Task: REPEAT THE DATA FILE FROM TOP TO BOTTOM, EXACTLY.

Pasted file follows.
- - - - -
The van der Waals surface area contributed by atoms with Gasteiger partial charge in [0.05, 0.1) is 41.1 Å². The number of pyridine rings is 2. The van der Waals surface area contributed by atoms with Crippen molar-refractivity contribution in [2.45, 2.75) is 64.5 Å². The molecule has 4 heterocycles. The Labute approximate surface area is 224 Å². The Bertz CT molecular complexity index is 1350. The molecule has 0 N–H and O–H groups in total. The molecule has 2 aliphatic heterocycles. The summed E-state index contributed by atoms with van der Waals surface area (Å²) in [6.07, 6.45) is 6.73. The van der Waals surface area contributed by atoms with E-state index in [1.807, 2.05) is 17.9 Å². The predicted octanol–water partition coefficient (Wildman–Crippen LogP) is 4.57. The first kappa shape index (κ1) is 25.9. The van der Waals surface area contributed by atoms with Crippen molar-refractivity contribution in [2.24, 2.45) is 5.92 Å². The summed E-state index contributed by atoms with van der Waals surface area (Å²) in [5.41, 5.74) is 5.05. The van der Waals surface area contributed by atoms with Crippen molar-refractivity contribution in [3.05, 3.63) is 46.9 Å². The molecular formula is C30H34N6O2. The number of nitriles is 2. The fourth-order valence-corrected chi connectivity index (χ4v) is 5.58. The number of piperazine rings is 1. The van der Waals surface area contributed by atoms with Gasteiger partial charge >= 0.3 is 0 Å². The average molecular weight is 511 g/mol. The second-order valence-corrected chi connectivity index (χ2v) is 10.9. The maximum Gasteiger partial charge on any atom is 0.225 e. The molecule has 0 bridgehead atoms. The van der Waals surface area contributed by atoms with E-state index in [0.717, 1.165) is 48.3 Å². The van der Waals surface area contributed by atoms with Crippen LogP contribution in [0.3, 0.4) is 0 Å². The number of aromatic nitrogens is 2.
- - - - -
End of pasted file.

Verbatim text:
The van der Waals surface area contributed by atoms with Gasteiger partial charge in [0.05, 0.1) is 41.1 Å². The number of pyridine rings is 2. The van der Waals surface area contributed by atoms with Crippen molar-refractivity contribution in [2.45, 2.75) is 64.5 Å². The molecule has 4 heterocycles. The Labute approximate surface area is 224 Å². The Bertz CT molecular complexity index is 1350. The molecule has 0 N–H and O–H groups in total. The molecule has 2 aliphatic heterocycles. The summed E-state index contributed by atoms with van der Waals surface area (Å²) in [6.07, 6.45) is 6.73. The van der Waals surface area contributed by atoms with E-state index in [1.807, 2.05) is 17.9 Å². The predicted octanol–water partition coefficient (Wildman–Crippen LogP) is 4.57. The first kappa shape index (κ1) is 25.9. The van der Waals surface area contributed by atoms with Crippen molar-refractivity contribution in [2.24, 2.45) is 5.92 Å². The summed E-state index contributed by atoms with van der Waals surface area (Å²) in [5.41, 5.74) is 5.05. The van der Waals surface area contributed by atoms with Crippen molar-refractivity contribution in [3.05, 3.63) is 46.9 Å². The molecular formula is C30H34N6O2. The number of nitriles is 2. The fourth-order valence-corrected chi connectivity index (χ4v) is 5.58. The number of piperazine rings is 1. The van der Waals surface area contributed by atoms with Gasteiger partial charge >= 0.3 is 0 Å². The average molecular weight is 511 g/mol. The second-order valence-corrected chi connectivity index (χ2v) is 10.9. The maximum Gasteiger partial charge on any atom is 0.225 e. The molecule has 0 bridgehead atoms. The van der Waals surface area contributed by atoms with E-state index in [0.717, 1.165) is 48.3 Å². The van der Waals surface area contributed by atoms with Crippen LogP contribution in [0.3, 0.4) is 0 Å². The number of aromatic nitrogens is 2.